How many of us have reached for that dusty shoebox in the attic with old photographs only to find that the contents had faded far beyond the memories associated with them?
We then thanked God for the gift of the Digital Age.
A few CDs were all we needed to store our entire image collection and the old shoeboxes could finally be allowed to rest in peace in the trash can. Some of the really, really senior ones among us may have even had the ‘vision’ to scan and store their images on floppies! (Kids, just so you know, I’m not referring to wide-brimmed sun hats here!)
The floppies became obsolete and followed the shoeboxes. As did the DVDs that became unreadable. And the hard drives too, that inexplicably chose to crash on us when we least expected.
We were back to square one.
Worse, actually. With the prints we had some record. Faded and discolored maybe, but a record, nonetheless. With corrupt media we lost everything!
And so, as in most things in life, we come round a full circle and begin once more to look at the option of printing our images.
Take a look at the large canvas print in the image above. Viewing an image on a computer screen and viewing a framed, archival print is a chalk and cheese comparison. A museum-quality print wins hands down. Any day of the week, and then some.
The keywords here are ‘museum-quality’ and ‘archival’. Some of you may have heard the time ‘giclee’ (pronounced zhee -clay) used in the same context.
This then, in a nutshell, are a few of the factors that go into making museum-quality prints…
Inkjet printers are, for now, everyone’s go-to printer. The vast majority of these are cheap and, if we are willing to tweak the settings, most popular printers will probably produce pleasing photo prints for most people on the planet.
Having said that, attempting to match these home-made snaps with giclee or museum-quality prints is like pitting Sad Sack in a ring with the Hulk.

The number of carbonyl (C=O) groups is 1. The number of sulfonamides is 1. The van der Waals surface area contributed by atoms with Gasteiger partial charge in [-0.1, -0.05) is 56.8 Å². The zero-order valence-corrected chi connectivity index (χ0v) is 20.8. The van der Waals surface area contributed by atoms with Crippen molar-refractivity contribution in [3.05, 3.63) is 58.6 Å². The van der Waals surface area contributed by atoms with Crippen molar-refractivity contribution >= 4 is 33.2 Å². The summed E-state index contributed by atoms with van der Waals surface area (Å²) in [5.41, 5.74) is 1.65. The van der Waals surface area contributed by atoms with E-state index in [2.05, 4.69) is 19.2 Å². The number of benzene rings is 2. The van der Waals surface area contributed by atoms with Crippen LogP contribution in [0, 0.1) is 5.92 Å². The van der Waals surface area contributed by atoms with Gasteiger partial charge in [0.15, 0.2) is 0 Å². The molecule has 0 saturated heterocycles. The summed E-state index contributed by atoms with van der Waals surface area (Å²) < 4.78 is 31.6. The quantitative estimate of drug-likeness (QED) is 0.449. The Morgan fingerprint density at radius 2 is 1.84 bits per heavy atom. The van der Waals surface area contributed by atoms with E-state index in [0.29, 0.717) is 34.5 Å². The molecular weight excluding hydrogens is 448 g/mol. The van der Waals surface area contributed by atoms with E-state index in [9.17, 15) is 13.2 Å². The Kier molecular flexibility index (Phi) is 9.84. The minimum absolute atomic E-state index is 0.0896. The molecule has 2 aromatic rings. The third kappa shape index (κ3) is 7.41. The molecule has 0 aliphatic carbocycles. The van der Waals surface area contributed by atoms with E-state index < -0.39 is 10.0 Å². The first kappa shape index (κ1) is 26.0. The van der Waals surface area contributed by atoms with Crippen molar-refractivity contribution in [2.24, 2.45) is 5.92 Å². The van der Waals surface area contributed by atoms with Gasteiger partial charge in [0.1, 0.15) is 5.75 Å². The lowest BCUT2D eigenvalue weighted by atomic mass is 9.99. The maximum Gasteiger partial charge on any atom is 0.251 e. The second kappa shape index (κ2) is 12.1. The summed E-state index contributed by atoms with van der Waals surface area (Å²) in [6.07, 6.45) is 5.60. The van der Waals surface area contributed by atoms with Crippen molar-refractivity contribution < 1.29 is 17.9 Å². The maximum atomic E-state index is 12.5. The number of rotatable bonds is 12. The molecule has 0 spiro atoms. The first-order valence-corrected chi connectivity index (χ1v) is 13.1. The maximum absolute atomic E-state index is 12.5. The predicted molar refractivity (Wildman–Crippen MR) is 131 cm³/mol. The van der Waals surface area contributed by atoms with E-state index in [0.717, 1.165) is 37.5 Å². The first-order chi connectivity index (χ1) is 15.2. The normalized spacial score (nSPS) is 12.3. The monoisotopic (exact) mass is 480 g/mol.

For one, a prerequisite of archival quality prints is that they be done on printers capable of printing at least at 300 dpi (dots per inch).
More important is the type of inks used. Again, take a look at the canvas print in the image above.
The inkjet printers we use at home/ office use dye-based inks. They may look reasonably nice but unfortunately begin to deteriorate the minute they leave the printer.
Pigment-based inks on the other hand, used in giclee printing, are far superior and estimated to remain true for hundreds of years… yes, you read right… hundreds of years!
Also, most archival printing is done on printers using at least 6, usually upto 12 or more, separate ink colors and shades of black and grey. All this contributes to reproducing subtle detail, contrast and levels of black that your regular run of the mill printer simply cannot match.
- Print Medium
The print medium is the sheet on which the print is made (eg. paper or canvas).
There are very strict guidelines for a particular medium to be labeled as ‘archival’. The most important one being that it needs to be acid free. Acid plays an important role in paper making. Unfortunately, it is also one of the main causes of image degradation.
Regular papers made from wood and have significant amounts of acid content and hence not suitable for museum-quality prints.
Most archival media are cloth based (referred to as to as ‘rag’) and are acid-free. Some of these are further coated with alkaline substances like bicarbonate to help neutralize any acid that may develop on the print over time.
There are a mind-boggling variety of ‘museum quality’ archival media out there. Paper /canvas, Matte/Glossy, textures ranging from smooth to rough, and shades of white that are so subtle they’ll get you red-eyed trying to detect differences.
The ideal choice of medium is said to vary depending on the genre of the image and the ‘look’ of the image that the photographer is trying to achieve.